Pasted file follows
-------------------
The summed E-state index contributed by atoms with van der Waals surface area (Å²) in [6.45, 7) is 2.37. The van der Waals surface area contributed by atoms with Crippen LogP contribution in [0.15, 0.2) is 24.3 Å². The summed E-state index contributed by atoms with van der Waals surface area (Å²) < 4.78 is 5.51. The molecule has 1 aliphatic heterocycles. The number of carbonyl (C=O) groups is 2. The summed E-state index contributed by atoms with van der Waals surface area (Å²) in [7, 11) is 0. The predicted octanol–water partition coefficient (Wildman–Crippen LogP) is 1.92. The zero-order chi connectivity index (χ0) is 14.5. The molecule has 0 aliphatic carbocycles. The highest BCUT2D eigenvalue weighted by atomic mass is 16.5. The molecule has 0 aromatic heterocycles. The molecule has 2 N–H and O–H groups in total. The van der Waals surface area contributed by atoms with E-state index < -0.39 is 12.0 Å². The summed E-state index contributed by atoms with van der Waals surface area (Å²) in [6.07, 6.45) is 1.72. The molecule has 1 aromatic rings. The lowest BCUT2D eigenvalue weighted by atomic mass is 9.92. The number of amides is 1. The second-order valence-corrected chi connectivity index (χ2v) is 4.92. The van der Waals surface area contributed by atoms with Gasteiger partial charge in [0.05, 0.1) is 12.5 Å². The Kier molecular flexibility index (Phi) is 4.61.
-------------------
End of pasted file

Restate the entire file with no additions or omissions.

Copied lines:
The summed E-state index contributed by atoms with van der Waals surface area (Å²) in [6.45, 7) is 2.37. The van der Waals surface area contributed by atoms with Crippen LogP contribution in [0.15, 0.2) is 24.3 Å². The summed E-state index contributed by atoms with van der Waals surface area (Å²) < 4.78 is 5.51. The molecule has 1 aliphatic heterocycles. The number of carbonyl (C=O) groups is 2. The summed E-state index contributed by atoms with van der Waals surface area (Å²) in [7, 11) is 0. The predicted octanol–water partition coefficient (Wildman–Crippen LogP) is 1.92. The zero-order chi connectivity index (χ0) is 14.5. The molecule has 0 aliphatic carbocycles. The highest BCUT2D eigenvalue weighted by atomic mass is 16.5. The molecule has 0 aromatic heterocycles. The molecule has 2 N–H and O–H groups in total. The van der Waals surface area contributed by atoms with E-state index < -0.39 is 12.0 Å². The summed E-state index contributed by atoms with van der Waals surface area (Å²) in [6.07, 6.45) is 1.72. The molecule has 1 aromatic rings. The lowest BCUT2D eigenvalue weighted by atomic mass is 9.92. The number of amides is 1. The second-order valence-corrected chi connectivity index (χ2v) is 4.92. The van der Waals surface area contributed by atoms with Gasteiger partial charge in [0.05, 0.1) is 12.5 Å². The Kier molecular flexibility index (Phi) is 4.61.